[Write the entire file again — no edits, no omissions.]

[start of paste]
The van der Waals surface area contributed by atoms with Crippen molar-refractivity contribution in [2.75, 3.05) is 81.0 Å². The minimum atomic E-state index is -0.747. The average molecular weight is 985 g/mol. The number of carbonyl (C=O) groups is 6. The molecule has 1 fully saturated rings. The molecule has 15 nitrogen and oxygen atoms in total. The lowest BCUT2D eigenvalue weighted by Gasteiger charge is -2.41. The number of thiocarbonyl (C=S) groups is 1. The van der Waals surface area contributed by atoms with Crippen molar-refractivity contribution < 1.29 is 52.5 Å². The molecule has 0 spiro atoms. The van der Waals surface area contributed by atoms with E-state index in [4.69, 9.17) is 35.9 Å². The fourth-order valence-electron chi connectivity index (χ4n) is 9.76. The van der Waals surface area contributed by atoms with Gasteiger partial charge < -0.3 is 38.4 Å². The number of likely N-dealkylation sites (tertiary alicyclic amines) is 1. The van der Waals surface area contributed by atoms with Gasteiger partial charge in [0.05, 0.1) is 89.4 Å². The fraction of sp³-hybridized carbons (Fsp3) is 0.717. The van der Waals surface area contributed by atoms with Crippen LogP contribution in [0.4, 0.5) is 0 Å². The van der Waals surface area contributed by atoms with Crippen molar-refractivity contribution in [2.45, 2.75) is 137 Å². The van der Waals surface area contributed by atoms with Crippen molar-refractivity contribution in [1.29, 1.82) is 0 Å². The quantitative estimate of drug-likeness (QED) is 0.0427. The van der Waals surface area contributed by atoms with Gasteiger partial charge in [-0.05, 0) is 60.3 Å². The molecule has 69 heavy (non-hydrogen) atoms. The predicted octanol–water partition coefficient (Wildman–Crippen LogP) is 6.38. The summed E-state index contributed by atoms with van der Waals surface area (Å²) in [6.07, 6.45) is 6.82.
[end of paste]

The van der Waals surface area contributed by atoms with Crippen molar-refractivity contribution in [2.75, 3.05) is 81.0 Å². The minimum atomic E-state index is -0.747. The average molecular weight is 985 g/mol. The number of carbonyl (C=O) groups is 6. The molecule has 1 fully saturated rings. The molecule has 15 nitrogen and oxygen atoms in total. The lowest BCUT2D eigenvalue weighted by Gasteiger charge is -2.41. The number of thiocarbonyl (C=S) groups is 1. The van der Waals surface area contributed by atoms with Crippen molar-refractivity contribution < 1.29 is 52.5 Å². The molecule has 0 spiro atoms. The van der Waals surface area contributed by atoms with E-state index in [4.69, 9.17) is 35.9 Å². The fourth-order valence-electron chi connectivity index (χ4n) is 9.76. The van der Waals surface area contributed by atoms with Gasteiger partial charge < -0.3 is 38.4 Å². The number of likely N-dealkylation sites (tertiary alicyclic amines) is 1. The van der Waals surface area contributed by atoms with Gasteiger partial charge in [0.05, 0.1) is 89.4 Å². The fraction of sp³-hybridized carbons (Fsp3) is 0.717. The van der Waals surface area contributed by atoms with Crippen LogP contribution in [0.4, 0.5) is 0 Å². The van der Waals surface area contributed by atoms with Crippen molar-refractivity contribution in [2.45, 2.75) is 137 Å². The van der Waals surface area contributed by atoms with Crippen molar-refractivity contribution in [1.29, 1.82) is 0 Å². The quantitative estimate of drug-likeness (QED) is 0.0427. The van der Waals surface area contributed by atoms with Gasteiger partial charge in [-0.05, 0) is 60.3 Å². The molecule has 69 heavy (non-hydrogen) atoms. The predicted octanol–water partition coefficient (Wildman–Crippen LogP) is 6.38. The summed E-state index contributed by atoms with van der Waals surface area (Å²) in [6.07, 6.45) is 6.82.